If there’s one food that people associate with Valentine’s Day, it’s chocolate. More than half of those celebrating are expected to give candy this year, spending 1.8 billion dollars on sweet treats, according to the National Retail Federation. Although studies that find chocolate is good for your brain grab headlines, this Valentine’s Day consider skipping the candy and instead spending quality time with loved ones.
We vow ‘in sickness and in health,’ and ‘for richer or poorer,’ hoping to never experience illnesses or financial difficulties. When tragedy strikes, spouses are often left battling both; taking on the huge responsibilities of caring for their husbands or wives’ needs, and managing their health and recovery. Yvette and Walter from North Carolina live this struggle. After Walt’s stroke 2 years ago, Yvette has, “as caregiver and wife learned to manage…medical appointments, lawn care, repairs and finances," all while continuing to work full time. Sadly, this is reality for so many family caregivers. “The hardest thing has been the financial loss out of our household…I use over $1,000 from my paycheck monthly to cover what Walt's retirement and social security disability checks do not cover.” This Valentine’s Day, we are reminded of the incredible labor of love that family caregivers across the country provide for their spouses, parents, siblings, and others every day. Stories, like Yvette and Walt’s, demonstrate the need for a caregiver tax credit to support families struggling with the financial challenges of at-home caregiving. In 2016, the average family caregiver spent almost $7,000 on out of pocket costs – all to help their loved ones remain at home and in their communities – where they want to be. However, we know that out of pocket costs vary. According to a 2016 AARP report:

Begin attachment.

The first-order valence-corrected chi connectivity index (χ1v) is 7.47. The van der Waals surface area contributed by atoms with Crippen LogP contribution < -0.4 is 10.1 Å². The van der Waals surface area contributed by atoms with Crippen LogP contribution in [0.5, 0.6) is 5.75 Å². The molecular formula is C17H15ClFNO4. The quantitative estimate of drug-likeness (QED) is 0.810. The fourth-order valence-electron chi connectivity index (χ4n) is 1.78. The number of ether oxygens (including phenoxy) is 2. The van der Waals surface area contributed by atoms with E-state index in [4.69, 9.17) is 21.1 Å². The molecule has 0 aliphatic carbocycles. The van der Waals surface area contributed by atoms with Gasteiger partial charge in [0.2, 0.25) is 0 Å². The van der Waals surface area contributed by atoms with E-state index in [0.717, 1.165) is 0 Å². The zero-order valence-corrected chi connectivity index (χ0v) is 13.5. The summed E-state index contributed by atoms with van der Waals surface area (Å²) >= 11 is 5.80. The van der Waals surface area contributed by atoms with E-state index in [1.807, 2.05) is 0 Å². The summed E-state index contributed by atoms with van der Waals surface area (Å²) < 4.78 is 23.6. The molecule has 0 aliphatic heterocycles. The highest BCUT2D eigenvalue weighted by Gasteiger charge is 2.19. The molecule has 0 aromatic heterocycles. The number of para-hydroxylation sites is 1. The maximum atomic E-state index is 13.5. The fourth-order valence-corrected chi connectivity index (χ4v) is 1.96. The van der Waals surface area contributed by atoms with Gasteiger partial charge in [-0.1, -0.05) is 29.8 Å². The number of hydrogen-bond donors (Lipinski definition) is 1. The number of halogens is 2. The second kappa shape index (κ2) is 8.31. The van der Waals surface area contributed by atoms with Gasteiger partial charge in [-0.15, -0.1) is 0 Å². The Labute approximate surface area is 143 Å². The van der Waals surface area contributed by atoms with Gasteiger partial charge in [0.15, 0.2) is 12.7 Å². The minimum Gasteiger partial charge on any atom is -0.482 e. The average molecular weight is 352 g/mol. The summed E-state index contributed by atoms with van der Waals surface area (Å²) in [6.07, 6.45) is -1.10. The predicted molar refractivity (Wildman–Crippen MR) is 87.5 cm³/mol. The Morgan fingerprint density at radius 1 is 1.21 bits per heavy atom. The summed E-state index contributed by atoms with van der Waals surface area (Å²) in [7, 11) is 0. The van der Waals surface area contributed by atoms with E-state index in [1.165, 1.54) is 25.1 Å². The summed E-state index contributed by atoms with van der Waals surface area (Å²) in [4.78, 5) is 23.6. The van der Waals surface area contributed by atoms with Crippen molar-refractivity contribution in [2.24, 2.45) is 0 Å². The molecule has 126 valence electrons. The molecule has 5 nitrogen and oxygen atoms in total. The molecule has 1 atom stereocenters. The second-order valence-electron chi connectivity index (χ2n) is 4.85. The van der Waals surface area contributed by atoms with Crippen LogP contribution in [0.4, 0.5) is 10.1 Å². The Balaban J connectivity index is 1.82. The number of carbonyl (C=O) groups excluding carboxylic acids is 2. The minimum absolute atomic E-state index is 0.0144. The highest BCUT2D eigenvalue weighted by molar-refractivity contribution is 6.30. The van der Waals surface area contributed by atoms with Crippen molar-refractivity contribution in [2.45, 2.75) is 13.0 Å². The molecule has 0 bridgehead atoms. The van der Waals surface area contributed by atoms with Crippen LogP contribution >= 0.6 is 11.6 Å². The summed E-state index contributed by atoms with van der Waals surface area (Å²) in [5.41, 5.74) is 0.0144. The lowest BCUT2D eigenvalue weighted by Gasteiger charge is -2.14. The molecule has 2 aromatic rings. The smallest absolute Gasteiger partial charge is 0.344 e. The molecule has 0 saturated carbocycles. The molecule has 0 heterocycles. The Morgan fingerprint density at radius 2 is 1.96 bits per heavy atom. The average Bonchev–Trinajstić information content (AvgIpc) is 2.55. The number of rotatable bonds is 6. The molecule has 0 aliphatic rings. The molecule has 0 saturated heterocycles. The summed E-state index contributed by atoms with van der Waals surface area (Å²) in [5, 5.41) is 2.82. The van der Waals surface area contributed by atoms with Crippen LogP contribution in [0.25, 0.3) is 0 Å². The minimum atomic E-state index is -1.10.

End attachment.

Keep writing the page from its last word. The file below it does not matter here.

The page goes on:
Valentine’s Day this past weekend brought sweets and other treats for loved ones, and for some couples, an engagement. A hard-to-believe 6 million people told American Express that they were either expecting or planning a marriage proposal on the national love holiday.
Valentine’s Day may be over, but 42 million Americans continue to give their hearts each and every day. They are family caregivers who help parents, spouses, aunts, uncles and other loved ones to live independently at home, where they want to be. For these unsung heroes, love goes beyond chocolate and roses — and their labor of love means driving to doctor’s appointments, cooking, cleaning, helping bathe and dress their loved ones, managing medications, performing medical tasks and more.
Valentine’s Day is coming up, but I have to admit, Alzheimer’s complicates loving someone who is struggling to cope with the confusion of an ever-changing world.
Search AARP Blogs